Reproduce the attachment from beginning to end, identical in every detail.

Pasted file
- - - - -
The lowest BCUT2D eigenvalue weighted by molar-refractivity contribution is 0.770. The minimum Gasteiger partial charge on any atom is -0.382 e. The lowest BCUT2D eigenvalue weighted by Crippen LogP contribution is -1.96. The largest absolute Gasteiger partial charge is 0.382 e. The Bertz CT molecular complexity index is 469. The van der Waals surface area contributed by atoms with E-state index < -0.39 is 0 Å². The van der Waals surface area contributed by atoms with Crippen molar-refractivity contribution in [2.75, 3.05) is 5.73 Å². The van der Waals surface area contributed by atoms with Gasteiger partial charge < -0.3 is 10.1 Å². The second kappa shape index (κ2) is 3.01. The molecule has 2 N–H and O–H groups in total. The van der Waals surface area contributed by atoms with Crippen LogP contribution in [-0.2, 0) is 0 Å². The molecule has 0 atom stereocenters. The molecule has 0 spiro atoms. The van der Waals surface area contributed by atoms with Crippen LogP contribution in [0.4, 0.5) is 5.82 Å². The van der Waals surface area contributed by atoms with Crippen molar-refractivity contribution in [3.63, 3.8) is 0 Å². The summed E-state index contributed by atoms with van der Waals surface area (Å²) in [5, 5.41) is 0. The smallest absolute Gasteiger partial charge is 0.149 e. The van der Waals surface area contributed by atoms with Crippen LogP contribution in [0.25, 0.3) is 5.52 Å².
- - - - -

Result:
The lowest BCUT2D eigenvalue weighted by molar-refractivity contribution is 0.770. The minimum Gasteiger partial charge on any atom is -0.382 e. The lowest BCUT2D eigenvalue weighted by Crippen LogP contribution is -1.96. The largest absolute Gasteiger partial charge is 0.382 e. The Bertz CT molecular complexity index is 469. The van der Waals surface area contributed by atoms with E-state index < -0.39 is 0 Å². The van der Waals surface area contributed by atoms with Crippen molar-refractivity contribution in [2.75, 3.05) is 5.73 Å². The van der Waals surface area contributed by atoms with Gasteiger partial charge < -0.3 is 10.1 Å². The second kappa shape index (κ2) is 3.01. The molecule has 2 N–H and O–H groups in total. The van der Waals surface area contributed by atoms with Crippen LogP contribution in [-0.2, 0) is 0 Å². The molecule has 0 atom stereocenters. The molecule has 0 spiro atoms. The van der Waals surface area contributed by atoms with Crippen LogP contribution in [0.4, 0.5) is 5.82 Å². The van der Waals surface area contributed by atoms with Crippen molar-refractivity contribution in [3.63, 3.8) is 0 Å². The summed E-state index contributed by atoms with van der Waals surface area (Å²) in [5, 5.41) is 0. The smallest absolute Gasteiger partial charge is 0.149 e. The van der Waals surface area contributed by atoms with Crippen LogP contribution in [0.25, 0.3) is 5.52 Å².